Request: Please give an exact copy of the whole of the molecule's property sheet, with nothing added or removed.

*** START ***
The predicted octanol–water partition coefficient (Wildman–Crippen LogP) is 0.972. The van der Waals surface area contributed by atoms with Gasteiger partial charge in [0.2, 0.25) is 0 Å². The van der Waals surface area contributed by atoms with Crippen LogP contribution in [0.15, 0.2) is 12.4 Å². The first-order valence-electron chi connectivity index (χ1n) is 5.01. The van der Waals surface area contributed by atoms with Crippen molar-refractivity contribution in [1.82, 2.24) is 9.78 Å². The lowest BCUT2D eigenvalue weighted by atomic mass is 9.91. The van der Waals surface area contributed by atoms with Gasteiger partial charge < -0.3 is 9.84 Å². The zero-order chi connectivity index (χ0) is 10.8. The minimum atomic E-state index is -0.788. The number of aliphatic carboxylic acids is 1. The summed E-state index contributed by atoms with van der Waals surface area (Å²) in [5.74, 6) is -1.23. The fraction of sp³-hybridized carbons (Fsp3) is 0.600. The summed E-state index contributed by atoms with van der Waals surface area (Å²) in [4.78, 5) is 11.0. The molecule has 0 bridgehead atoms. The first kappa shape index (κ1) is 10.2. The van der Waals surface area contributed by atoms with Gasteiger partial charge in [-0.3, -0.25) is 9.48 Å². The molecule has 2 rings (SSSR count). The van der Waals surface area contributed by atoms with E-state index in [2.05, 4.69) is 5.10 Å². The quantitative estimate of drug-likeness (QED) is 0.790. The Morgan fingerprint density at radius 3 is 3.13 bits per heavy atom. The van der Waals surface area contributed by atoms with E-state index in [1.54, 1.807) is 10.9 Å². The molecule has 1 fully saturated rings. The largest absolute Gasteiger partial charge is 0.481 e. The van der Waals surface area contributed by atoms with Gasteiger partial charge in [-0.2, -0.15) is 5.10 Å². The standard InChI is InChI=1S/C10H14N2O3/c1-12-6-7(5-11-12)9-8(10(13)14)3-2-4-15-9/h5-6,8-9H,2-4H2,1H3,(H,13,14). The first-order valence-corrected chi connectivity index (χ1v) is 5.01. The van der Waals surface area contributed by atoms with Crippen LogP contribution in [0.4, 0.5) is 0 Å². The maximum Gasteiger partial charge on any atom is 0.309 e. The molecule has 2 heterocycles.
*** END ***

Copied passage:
The predicted octanol–water partition coefficient (Wildman–Crippen LogP) is 0.972. The van der Waals surface area contributed by atoms with Gasteiger partial charge in [0.2, 0.25) is 0 Å². The van der Waals surface area contributed by atoms with Crippen LogP contribution in [0.15, 0.2) is 12.4 Å². The first-order valence-electron chi connectivity index (χ1n) is 5.01. The van der Waals surface area contributed by atoms with Crippen molar-refractivity contribution in [1.82, 2.24) is 9.78 Å². The lowest BCUT2D eigenvalue weighted by atomic mass is 9.91. The van der Waals surface area contributed by atoms with Gasteiger partial charge < -0.3 is 9.84 Å². The zero-order chi connectivity index (χ0) is 10.8. The minimum atomic E-state index is -0.788. The number of aliphatic carboxylic acids is 1. The summed E-state index contributed by atoms with van der Waals surface area (Å²) in [5.74, 6) is -1.23. The fraction of sp³-hybridized carbons (Fsp3) is 0.600. The summed E-state index contributed by atoms with van der Waals surface area (Å²) in [4.78, 5) is 11.0. The molecule has 0 bridgehead atoms. The first kappa shape index (κ1) is 10.2. The van der Waals surface area contributed by atoms with Gasteiger partial charge in [-0.3, -0.25) is 9.48 Å². The molecule has 2 rings (SSSR count). The van der Waals surface area contributed by atoms with E-state index in [2.05, 4.69) is 5.10 Å². The quantitative estimate of drug-likeness (QED) is 0.790. The Morgan fingerprint density at radius 3 is 3.13 bits per heavy atom. The van der Waals surface area contributed by atoms with E-state index in [1.54, 1.807) is 10.9 Å². The molecule has 1 fully saturated rings. The largest absolute Gasteiger partial charge is 0.481 e. The van der Waals surface area contributed by atoms with Gasteiger partial charge in [-0.2, -0.15) is 5.10 Å². The standard InChI is InChI=1S/C10H14N2O3/c1-12-6-7(5-11-12)9-8(10(13)14)3-2-4-15-9/h5-6,8-9H,2-4H2,1H3,(H,13,14). The first-order valence-corrected chi connectivity index (χ1v) is 5.01. The van der Waals surface area contributed by atoms with Crippen LogP contribution in [0.4, 0.5) is 0 Å². The maximum Gasteiger partial charge on any atom is 0.309 e. The molecule has 2 heterocycles.